In her own words...
Women artists. There is no such thing – or person. It’s just as much a contradiction in terms as "man artist" or "elephant artist." You may be a woman and you may be an artist; but the one is a given and the other is you.
– Dorothea Tanning, 1990
"Bonjour/Au Revoir Surrealisme," is on view at the Louisiana State University Museums of Art, Baton Rouge, through March 25, 2018. The exhibition celebrates the collaboration of George Visat, master printmaker and publisher of artists' books, with the Surrealists in mid-20th-century Paris. The exhibition features prints from the portfolio En chair et en or (In Flesh and Gold) (1973), such as C’est au soleil (It's in Sunshine).
“Virginia Woolf: An Exhibition Inspired by Her Writings” will open at Tate St. Ives February 9, 2018 and run through April 29, 2018, after which it will travel to Pallant House, Sussex, May 26 - September 16, and The Fitzwilliam Museum, Cambridge, October 2 - December 9, 2018. This exhibition will explore feminist perspectives on landscape, domesticity and identity in modern and contemporary art through the lens of Woolf's writings. It will include the painting Agripedium vorax Saccherii (Clog Herb) (1997).
“Hidden Narratives: Recent Acquisitions of Postwar Art” will open at the Los Angeles County Museum of Art on February 17, 2018 and run through January 6, 2019, featuring the sculpture Xmas (1969).
Catriona McAra has published a monograph entitled A Surrealist Stratigraphy of Dorothea Tanning's Chasm (London: Routledge, 2017). As part of Routledge's "Studies in Surrealism" series, the book explores the artist's literary and visual work within a framework of cultural and feminist theory.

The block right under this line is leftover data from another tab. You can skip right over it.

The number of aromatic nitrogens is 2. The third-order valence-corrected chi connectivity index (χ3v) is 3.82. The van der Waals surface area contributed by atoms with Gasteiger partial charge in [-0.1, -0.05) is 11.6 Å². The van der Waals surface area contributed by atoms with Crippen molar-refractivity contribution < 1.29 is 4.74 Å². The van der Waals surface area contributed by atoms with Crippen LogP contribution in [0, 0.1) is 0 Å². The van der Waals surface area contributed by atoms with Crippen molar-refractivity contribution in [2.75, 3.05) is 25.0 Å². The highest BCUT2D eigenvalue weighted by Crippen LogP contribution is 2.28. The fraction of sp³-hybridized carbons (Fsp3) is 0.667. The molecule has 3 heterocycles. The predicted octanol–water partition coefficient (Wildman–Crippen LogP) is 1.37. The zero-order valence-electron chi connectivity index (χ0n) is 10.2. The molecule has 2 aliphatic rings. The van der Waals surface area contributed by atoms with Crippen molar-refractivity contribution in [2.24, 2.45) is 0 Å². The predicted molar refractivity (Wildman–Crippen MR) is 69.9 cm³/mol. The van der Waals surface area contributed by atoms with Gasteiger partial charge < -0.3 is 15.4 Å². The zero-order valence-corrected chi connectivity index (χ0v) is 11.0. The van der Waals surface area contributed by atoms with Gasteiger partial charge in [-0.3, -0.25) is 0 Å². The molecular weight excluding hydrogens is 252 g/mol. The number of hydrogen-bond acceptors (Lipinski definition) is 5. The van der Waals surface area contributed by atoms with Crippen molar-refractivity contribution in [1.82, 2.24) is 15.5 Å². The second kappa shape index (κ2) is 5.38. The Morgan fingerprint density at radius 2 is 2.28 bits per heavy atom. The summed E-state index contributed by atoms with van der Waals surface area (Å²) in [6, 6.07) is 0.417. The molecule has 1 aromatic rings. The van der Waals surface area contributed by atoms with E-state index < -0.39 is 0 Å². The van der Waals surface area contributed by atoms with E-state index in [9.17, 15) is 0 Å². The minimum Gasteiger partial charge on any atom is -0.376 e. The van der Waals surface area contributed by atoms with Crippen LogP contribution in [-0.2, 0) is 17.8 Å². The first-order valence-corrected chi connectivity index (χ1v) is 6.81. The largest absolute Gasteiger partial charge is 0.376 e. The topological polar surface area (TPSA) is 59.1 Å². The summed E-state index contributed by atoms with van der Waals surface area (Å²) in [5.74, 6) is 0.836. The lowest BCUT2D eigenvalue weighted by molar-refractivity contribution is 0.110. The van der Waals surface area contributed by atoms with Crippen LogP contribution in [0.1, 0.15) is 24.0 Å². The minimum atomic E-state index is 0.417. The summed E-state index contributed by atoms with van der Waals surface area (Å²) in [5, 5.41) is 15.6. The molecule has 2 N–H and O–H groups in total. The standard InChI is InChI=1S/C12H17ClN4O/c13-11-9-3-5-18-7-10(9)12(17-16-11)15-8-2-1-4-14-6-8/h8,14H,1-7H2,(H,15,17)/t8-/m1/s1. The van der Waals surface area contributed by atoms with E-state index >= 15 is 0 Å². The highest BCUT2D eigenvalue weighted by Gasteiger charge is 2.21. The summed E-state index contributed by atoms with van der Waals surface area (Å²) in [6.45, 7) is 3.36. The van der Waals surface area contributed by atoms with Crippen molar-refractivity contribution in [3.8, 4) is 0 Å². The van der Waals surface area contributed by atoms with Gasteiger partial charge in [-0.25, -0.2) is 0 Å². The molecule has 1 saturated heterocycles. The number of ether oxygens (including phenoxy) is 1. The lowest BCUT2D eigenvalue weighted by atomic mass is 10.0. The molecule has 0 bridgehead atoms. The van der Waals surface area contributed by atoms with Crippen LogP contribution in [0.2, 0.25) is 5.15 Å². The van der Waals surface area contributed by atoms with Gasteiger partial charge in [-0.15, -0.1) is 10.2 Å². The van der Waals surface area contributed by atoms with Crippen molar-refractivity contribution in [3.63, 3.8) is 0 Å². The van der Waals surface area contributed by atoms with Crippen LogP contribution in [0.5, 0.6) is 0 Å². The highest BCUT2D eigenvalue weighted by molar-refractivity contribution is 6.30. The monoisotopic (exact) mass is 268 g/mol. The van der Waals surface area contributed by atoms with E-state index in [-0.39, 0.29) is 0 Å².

Dr. McAra also recently published the essay "Emma's Navel: Dorothea Tanning's Narrative Sculpture" in Intersections: Women Artists/
Surrealism/Modernism (Patricia Allmer, ed., Manchester University Press, 2016, pp. 91-111). The title refers to the sculpture Emma, 1970.
Sienna Freeman has published “Pulled, Stitched, and Stuffed: Materiality and the Abject in Dorothea Tanning’s Soft Sculpture” in Sightlines, the journal of the Department of Visual and Critical Studies of California College of the Arts (2016, pp. 17-29). The essay focuses on the installation piece Hôtel du Pavot, Chambre 202 (Poppy Hotel, Room 202) (1970-73).
Phaidon Press has published Art Is the Highest Form of Hope & Other Quotes by Artists (2016), a compilation that includes these words of Dorothea Tanning: “Art has always been the raft onto which we climb to save our sanity.”
We are looking for information about a number of paintings in the effort to fully document Dorothea Tanning's work for a catalogue raisonné. If you have seen any of these paintings, please contact us.